What is different when you say "Arithmetic Calculation" and "Calculation" in the context of the computer science? The "arithmetic" in the former seems needless to me since all calculations are ...
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4answers
4k views

Does English use “red thread” as expression for theme?

In Swedish the expression "röd tråd" (literally "red thread") is used to describe that something follows a theme. For instance, if a piece of text has a "red thread", it's written with a consistent ...
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1answer
21 views

Looking for an imperative word or expression [on hold]

Hi guys im looking for a way to say "do something" in another way, one word or a slang will be great
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1answer
43 views

Origin, logic, and range of use of the verb ‘untrack’ and the phrase 'get untracked'

One of the terms that appears in Merriam-Webster’s Eleventh Collegiate Dictionary (2003) but not in the Tenth Collegiate (1993) or earlier editions of the Collegiate series is untrack: untrack vt ...
2
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3answers
65 views

Arrogancy vs. Humility

Is there a word or phrase to describe a state of mind within an arrogant person who has been overwhelmed in a debate by another person who is humble in his/her demeanor, but armed with the truth to ...
2
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3answers
1k views

What's an alternative for “Where the rubber meets the road”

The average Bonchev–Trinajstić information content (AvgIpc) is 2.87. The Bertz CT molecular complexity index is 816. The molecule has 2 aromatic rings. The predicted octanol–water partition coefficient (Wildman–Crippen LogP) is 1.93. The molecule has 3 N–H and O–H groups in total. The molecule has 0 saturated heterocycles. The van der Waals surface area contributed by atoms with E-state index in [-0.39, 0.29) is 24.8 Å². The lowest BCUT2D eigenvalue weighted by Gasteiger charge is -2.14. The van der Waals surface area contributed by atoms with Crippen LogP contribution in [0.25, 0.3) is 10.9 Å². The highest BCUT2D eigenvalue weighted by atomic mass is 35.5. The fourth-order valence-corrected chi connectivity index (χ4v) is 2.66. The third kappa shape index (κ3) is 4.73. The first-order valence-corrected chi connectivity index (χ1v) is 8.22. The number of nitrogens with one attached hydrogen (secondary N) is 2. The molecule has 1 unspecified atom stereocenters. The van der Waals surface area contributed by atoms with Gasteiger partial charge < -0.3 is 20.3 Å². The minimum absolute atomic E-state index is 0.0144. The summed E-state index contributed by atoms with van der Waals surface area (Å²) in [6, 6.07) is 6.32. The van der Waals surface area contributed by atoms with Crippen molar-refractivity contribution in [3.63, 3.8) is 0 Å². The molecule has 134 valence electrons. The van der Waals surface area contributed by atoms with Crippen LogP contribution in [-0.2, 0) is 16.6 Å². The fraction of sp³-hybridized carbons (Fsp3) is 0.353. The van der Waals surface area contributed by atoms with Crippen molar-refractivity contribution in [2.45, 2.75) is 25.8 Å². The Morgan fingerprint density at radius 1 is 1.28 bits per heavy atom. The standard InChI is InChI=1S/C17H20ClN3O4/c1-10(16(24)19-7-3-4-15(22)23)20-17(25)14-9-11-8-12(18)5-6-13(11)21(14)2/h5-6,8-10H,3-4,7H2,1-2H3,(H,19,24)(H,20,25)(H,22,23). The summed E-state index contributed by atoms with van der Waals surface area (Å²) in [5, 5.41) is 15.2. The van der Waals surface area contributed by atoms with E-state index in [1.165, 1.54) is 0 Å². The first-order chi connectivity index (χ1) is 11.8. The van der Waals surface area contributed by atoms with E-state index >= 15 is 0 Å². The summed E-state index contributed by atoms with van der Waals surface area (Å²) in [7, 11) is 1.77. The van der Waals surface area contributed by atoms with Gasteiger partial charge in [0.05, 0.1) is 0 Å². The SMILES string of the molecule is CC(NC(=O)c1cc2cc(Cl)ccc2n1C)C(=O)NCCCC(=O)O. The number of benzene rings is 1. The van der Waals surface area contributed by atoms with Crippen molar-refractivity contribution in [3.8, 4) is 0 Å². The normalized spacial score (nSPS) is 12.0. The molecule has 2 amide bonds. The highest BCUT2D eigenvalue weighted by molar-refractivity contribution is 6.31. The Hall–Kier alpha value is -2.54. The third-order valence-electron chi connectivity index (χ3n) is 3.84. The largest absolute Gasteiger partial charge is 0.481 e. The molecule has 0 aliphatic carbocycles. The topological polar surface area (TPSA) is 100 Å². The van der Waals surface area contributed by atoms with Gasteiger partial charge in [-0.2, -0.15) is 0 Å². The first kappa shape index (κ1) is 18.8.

In the past, I've been at a loss to explain the idiom "where the rubber meets the road" to a non-native English speaker without resorting to a similarly confusing idiom. Is there a way to express the ...
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1answer
62 views

Use of the word “definitive edition”

Can I use the phrase "definitive edition" to explain that a product has the most up-to-date and highest quality in the field as opposite to mean "last edition of the same series"? Thank you for your ...
0
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1answer
29 views

Need a concise term to denote “request to borrow”

The context is that I am developing a web application, in which there's the concept of allowing one party to request to borrow items from another party. Up to this point, we have been calling it ...
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3answers
2k views

How to understand 'flatter to deceive'?

How should you understand the expression: "flatter to deceive"? The Oxford Dictionaries defines flatter to deceive as: Appear promising but ultimately disappoint. Which is all nice and ...
4
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9answers
855 views

What is the word to describe a situation when rival gangs come together to figure out who is stronger?

a very common situation when 2 hostile groups,gangs come against each other to fight and dominate? It could be a slang word, what is the occurrence of this situation? I can think of gang fight, but ...
2
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4answers
7k views

A more succinct expression for “The day before yesterday”

Is there a more succinct expression for "the day before yesterday"? In German for example, gestern = 'yesterday.' The prefix vor roughly means before, so logically, vorgestern means 'the day before ...
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3answers
3k views

Meaning of “it's long past time to …”

Saw a lot of such sentences (examples below). What does the "it's long past time to..." mean? Example: It's long past time to ditch the use of the ubiquitous bulleted-list templates found in both ...
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3answers
225 views

A title or descriptive phrase for someone who likes to share